In its Council meeting tomorrow the Nursing and Midwifery Council will debate whether it will accept the invitation to regulate the new nursing associate role.
It’s a pretty important day. Although most people think it’s a done deal, it will be the first time for many of us to hear the views of the Council members, and understand just why this role should – or should not – be overseen by the regulator, which has previously just been responsible for keeping the register of nurses and midwives.
Whatever happens tomorrow, it is a pretty historic day for the profession. Its regulator is almost certainly about to formally introduce a new member to the nursing family, and must work out new rules for its accountability and responsibility in practice. This new role could change the type of care offered by nurses, their scope of practice and the relationship they have with other professionals and patients or service users.
“The change has been stimulated by a dire shortage of nurses”
Of course the change has been stimulated by a dire shortage of nurses. It isn’t better for patients or even better for nurses – this role is inspired by a need for people to provide care, and as traditional routes have failed, something different has to be tried.
“We are where we are” has pretty much become the mantra of the profession. The government cut back on training places, and restricted salaries and cut benefits so that many of the nurses who secured training places decided not to stay in the profession.
“The nursing associate seems to be the only solution on the table”
So now we’ve got this problem we might as well fix it. And the nursing associate seems to be the only solution on the table. But if we are going to have this role, then it’s vital to ensure the public is protected. Introducing the role, formalising what it will do, and then regulating it to ensure standards of good practice are set and poor practitioners are rooted out is the only way to protect the public if this role is implemented.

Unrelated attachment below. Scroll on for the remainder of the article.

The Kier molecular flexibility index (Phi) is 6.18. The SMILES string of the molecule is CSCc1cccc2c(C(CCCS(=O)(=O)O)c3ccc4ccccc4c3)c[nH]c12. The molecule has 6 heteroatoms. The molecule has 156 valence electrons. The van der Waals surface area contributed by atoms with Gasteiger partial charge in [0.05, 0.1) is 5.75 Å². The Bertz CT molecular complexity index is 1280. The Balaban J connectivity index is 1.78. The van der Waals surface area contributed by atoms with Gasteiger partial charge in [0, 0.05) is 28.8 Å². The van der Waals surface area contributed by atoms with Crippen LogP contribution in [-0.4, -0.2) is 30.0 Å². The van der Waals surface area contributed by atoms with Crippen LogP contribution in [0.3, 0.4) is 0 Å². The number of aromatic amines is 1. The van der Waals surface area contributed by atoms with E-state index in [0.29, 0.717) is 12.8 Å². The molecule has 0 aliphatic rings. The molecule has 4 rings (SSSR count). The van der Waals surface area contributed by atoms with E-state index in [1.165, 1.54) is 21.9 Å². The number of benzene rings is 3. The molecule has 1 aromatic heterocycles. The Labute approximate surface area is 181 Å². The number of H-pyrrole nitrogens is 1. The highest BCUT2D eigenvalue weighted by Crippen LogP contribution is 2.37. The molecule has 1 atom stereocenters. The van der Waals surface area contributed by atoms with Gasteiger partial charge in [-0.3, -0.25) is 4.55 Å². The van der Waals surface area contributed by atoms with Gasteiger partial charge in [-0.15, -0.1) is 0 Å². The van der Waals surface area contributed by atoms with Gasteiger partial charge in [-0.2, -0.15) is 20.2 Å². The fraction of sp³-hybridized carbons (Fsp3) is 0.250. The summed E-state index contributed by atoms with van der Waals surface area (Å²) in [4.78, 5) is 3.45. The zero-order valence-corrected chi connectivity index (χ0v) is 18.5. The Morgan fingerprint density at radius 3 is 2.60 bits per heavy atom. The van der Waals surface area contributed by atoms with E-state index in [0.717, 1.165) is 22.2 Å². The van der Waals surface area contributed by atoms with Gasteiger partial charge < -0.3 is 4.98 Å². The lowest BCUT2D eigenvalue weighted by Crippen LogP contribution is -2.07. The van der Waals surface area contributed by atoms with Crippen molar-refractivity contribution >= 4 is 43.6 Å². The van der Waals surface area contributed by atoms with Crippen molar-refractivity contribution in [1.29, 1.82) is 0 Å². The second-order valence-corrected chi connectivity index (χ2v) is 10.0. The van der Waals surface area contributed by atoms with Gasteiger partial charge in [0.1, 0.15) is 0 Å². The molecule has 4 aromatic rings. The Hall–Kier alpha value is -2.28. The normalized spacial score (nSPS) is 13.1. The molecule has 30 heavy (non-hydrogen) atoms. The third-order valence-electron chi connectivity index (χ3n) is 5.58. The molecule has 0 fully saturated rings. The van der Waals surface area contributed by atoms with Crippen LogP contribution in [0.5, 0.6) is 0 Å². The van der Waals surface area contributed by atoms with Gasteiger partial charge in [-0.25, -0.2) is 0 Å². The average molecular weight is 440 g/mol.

And while there have been many negative comments about the new role’s effect on patient care, there are some positives about its introduction. It will offer a route into nursing for those who lack the academic skills, or often simply the confidence in those skills, to cope with degree-level training; many of these will provide excellent patient care and may progress to become nurses. It will also mean another swathe of the workforce providing direct patient care will be regulated.
Ultimately, whether the role is a positive or negative development, in the light of the UK losing nurses from overseas and fewer students graduating into the profession, according to the chief nurses I have been speaking to there really doesn’t seem to be any other way to plug the workforce gap.
“It will be interesting to see how people react to the news”
My money, of course, is on the NMC accepting the invitation to regulate the nursing associate role. And it will be interesting to see how people react to the news. Chief nurses, I guess, will mainly be happy. Their academic colleagues not so much.
But whatever happens, all I ask for is a bit of honesty about why we need it and how we can ensure that it doesn’t risk patient care.